"I want to also be the party of the First Amendment, the Fourth Amendment but also the Fifth and Sixth Amendment," Paul said. As part of this, Paul talked about restoring the right to vote for convicted felons.
Paul also held firm to his opposition to net neutrality, saying he had not seen concerns about internet monopolies that could control rates being manifested.
"I don't think there is yet evidence that there's absolute control of rates," adding if there was any organization involved with monopolies, it was government monopolies. Paul also dismissed the idea that it would make it harder for small startup companies to succeed.Link to Original Source
writes: Sen. Rand Paul (R-Ky.) said this week that he intends to mount a fight against the reauthorization of the Patriot Act, the post-Sept. 11 law that gives the National Security Agency much of its authority to conduct surveillance programs.
"I'm going to lead the charge in the next couple of weeks as the Patriot Act comes forward. We will be filibustering. We will be trying to stop it. We are not going to let them run over us," Paul told the New Hampshire Union Leader on Monday.
The Patriot Act expires June 1, but Congress must effectively renew the law by May 22nd because of a scheduled weeklong break. Paul, a civil libertarian who hopes to capture the 2016 Republican nomination for president, has consistently spoken against reauthorizing the law, going so far as to oppose a 2014 bill that would have ended controversial NSA phone record collection because it left the government's broad authority to conduct surveillance intact.Link to Original Source
writes: Political campaigns are notoriously opaque. They're also typically pretty top-down affairs despite staffers' insistence that "It's all about the grassroots."
So it was a bit surprising to see Vincent Harris, the young entrepreneur heading digital for GOP presidential hopeful Sen. Rand Paul of Kentucky, asking supporters on Twitter for ideas.
The request for ideas isn't about needing help, necessarily, said Mr. Harris in an email exchange with Ad Age. "Rand is running a crowd-sourced digital effort and as part of that we're looking to the web for ideas. We've seen in the past that groupthink can occur often in politics, and it's something Senator Paul wants to avoid. He has the most active and creative supporters of any Presidential campaign on both sides of the aisle and wants to get them involved," he wrote. He said supporters have suggested ad platforms, YouTube editing tips and other ideas.Link to Original Source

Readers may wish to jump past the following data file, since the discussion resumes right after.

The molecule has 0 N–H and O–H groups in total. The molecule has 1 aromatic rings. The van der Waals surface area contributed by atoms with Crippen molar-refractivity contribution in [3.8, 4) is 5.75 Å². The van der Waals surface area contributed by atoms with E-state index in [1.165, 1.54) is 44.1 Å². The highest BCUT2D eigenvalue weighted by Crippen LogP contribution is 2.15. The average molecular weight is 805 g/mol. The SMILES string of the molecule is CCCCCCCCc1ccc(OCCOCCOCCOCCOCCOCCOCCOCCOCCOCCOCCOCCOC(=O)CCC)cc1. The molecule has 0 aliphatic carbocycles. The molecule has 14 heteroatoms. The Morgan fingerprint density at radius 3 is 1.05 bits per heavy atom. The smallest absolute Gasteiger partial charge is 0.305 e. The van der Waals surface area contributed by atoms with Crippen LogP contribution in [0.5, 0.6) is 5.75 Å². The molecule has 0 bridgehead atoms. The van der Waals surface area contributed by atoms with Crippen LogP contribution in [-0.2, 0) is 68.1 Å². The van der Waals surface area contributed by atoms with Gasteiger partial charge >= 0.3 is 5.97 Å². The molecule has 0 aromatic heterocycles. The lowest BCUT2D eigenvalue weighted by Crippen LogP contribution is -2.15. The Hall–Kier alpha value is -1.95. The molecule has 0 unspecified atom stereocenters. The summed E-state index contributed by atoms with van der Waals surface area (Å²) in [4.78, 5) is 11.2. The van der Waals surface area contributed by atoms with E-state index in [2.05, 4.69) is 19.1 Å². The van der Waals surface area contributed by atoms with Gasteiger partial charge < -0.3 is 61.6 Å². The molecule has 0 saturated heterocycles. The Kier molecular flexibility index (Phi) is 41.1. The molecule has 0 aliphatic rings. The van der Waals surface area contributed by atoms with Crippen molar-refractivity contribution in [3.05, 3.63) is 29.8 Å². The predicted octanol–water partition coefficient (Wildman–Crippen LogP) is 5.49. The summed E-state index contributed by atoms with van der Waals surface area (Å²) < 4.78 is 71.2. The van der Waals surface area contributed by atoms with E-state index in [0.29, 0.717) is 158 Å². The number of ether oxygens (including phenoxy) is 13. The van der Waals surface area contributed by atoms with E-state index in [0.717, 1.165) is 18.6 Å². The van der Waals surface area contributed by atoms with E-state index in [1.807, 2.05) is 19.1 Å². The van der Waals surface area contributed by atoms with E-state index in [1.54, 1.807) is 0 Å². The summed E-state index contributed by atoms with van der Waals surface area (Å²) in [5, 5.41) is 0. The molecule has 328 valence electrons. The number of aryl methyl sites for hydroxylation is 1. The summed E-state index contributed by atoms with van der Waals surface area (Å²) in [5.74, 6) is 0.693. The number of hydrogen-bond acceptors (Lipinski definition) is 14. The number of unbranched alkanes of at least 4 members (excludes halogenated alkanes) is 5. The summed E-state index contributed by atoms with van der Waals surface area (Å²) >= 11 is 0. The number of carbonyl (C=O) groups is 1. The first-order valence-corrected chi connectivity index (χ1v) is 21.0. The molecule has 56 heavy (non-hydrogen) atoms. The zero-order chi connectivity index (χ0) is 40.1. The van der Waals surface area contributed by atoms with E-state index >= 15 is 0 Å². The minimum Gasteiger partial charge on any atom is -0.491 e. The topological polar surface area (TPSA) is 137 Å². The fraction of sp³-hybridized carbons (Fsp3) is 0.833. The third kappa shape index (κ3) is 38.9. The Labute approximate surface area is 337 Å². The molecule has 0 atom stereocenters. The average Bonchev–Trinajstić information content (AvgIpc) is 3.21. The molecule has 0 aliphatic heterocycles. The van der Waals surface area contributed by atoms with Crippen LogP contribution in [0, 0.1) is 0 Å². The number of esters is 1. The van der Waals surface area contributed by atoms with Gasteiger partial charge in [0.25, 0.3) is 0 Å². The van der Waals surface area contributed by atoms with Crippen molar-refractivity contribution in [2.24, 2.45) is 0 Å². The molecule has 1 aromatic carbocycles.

writes: Republican presidential candidate Rand Paul will take part in a "Disrupting Democracy" event on Saturday, May 9 in San Francisco.
The event — hosted by Brigade and organized through Lincoln Labs, a libertarian-leaning technology and policy group — will focus on strategies and tools that can increase voter turnout and overall civic engagement among Americans.
Paul, the junior U.S. senator from Kentucky, will take part in a "fireside chat" with Brigade CEO Matt Mahan and San Francisco Chronicle reporter Carla Marinucci. Tickets are free, but space is limited.
Paul's mostly-libertarian political ethos is appealing to many in Silicon Valley, especially those concerned about government surveillance programs.
"We look forward to Senator Paul's participation in the first Disrupting Democracy conversation," Lincoln Labs co-founder Garrett Johnson said in a news release. "We hope he is the first of many candidates who will come and share their vision for the technology sector in America."Link to Original Source
writes: This week marks the two-year anniversary since Cody Wilson, the inventor of the world’s first 3-D printable gun, received a letter from the State Department demanding that he remove the blueprints for his plastic-printed firearm from the internet. The alternative: face possible prosecution for violating regulations that forbid the international export of unapproved arms.
Now Wilson is challenging that letter. And in doing so, he’s picking a fight that could pit proponents of gun control and defenders of free speech against each other in an age when the line between a lethal weapon and a collection of bits is blurrier than ever before.
Wilson’s gun manufacturing advocacy group Defense Distributed, along with the gun rights group the Second Amendment Foundation, on Wednesday filed a lawsuit against the State Department and several of its officials, including Secretary of State John Kerry. In their complaint, they claim that a State Department agency called the Directorate of Defense Trade Controls (DDTC) violated their first amendment right to free speech by telling Defense Distributed that it couldn’t publish a 3-D printable file for its one-shot plastic pistol known as the Liberator, along with a collection of other printable gun parts, on its website.Link to Original Source